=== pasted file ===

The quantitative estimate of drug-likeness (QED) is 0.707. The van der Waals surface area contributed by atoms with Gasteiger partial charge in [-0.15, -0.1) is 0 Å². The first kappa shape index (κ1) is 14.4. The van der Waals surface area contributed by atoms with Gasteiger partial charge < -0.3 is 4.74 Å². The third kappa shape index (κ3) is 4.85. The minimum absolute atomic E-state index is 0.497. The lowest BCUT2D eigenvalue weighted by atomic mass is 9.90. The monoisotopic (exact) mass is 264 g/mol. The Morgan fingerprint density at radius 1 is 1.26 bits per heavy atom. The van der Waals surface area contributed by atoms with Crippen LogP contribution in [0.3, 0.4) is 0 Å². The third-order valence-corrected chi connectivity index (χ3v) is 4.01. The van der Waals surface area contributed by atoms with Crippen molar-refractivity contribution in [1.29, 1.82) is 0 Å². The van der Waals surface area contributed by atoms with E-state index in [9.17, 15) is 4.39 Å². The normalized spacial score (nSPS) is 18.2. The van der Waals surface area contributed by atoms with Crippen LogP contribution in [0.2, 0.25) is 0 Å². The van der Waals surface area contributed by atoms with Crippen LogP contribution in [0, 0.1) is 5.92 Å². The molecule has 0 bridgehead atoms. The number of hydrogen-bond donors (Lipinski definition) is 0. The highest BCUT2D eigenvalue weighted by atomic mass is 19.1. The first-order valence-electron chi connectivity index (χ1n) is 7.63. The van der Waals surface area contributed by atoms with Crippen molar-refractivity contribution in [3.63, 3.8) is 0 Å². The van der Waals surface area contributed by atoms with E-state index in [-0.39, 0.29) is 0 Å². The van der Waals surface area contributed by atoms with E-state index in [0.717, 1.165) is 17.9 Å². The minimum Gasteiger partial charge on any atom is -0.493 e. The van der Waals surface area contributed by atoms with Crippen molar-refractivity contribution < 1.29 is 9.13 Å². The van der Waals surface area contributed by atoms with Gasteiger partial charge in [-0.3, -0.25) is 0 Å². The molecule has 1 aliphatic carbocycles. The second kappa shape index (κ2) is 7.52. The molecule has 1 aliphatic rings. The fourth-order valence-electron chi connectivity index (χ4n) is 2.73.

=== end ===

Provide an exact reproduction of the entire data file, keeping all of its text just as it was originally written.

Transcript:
The quantitative estimate of drug-likeness (QED) is 0.707. The van der Waals surface area contributed by atoms with Gasteiger partial charge in [-0.15, -0.1) is 0 Å². The first kappa shape index (κ1) is 14.4. The van der Waals surface area contributed by atoms with Gasteiger partial charge < -0.3 is 4.74 Å². The third kappa shape index (κ3) is 4.85. The minimum absolute atomic E-state index is 0.497. The lowest BCUT2D eigenvalue weighted by atomic mass is 9.90. The monoisotopic (exact) mass is 264 g/mol. The Morgan fingerprint density at radius 1 is 1.26 bits per heavy atom. The van der Waals surface area contributed by atoms with Crippen LogP contribution in [0.3, 0.4) is 0 Å². The third-order valence-corrected chi connectivity index (χ3v) is 4.01. The van der Waals surface area contributed by atoms with Crippen molar-refractivity contribution in [1.29, 1.82) is 0 Å². The van der Waals surface area contributed by atoms with E-state index in [9.17, 15) is 4.39 Å². The normalized spacial score (nSPS) is 18.2. The van der Waals surface area contributed by atoms with Crippen LogP contribution in [0.2, 0.25) is 0 Å². The van der Waals surface area contributed by atoms with Crippen LogP contribution in [0, 0.1) is 5.92 Å². The molecule has 0 bridgehead atoms. The number of hydrogen-bond donors (Lipinski definition) is 0. The highest BCUT2D eigenvalue weighted by atomic mass is 19.1. The first-order valence-electron chi connectivity index (χ1n) is 7.63. The van der Waals surface area contributed by atoms with Crippen molar-refractivity contribution in [3.63, 3.8) is 0 Å². The van der Waals surface area contributed by atoms with E-state index in [-0.39, 0.29) is 0 Å². The van der Waals surface area contributed by atoms with E-state index in [0.717, 1.165) is 17.9 Å². The minimum Gasteiger partial charge on any atom is -0.493 e. The van der Waals surface area contributed by atoms with Crippen molar-refractivity contribution < 1.29 is 9.13 Å². The van der Waals surface area contributed by atoms with Gasteiger partial charge in [-0.3, -0.25) is 0 Å². The molecule has 1 aliphatic carbocycles. The second kappa shape index (κ2) is 7.52. The molecule has 1 aliphatic rings. The fourth-order valence-electron chi connectivity index (χ4n) is 2.73.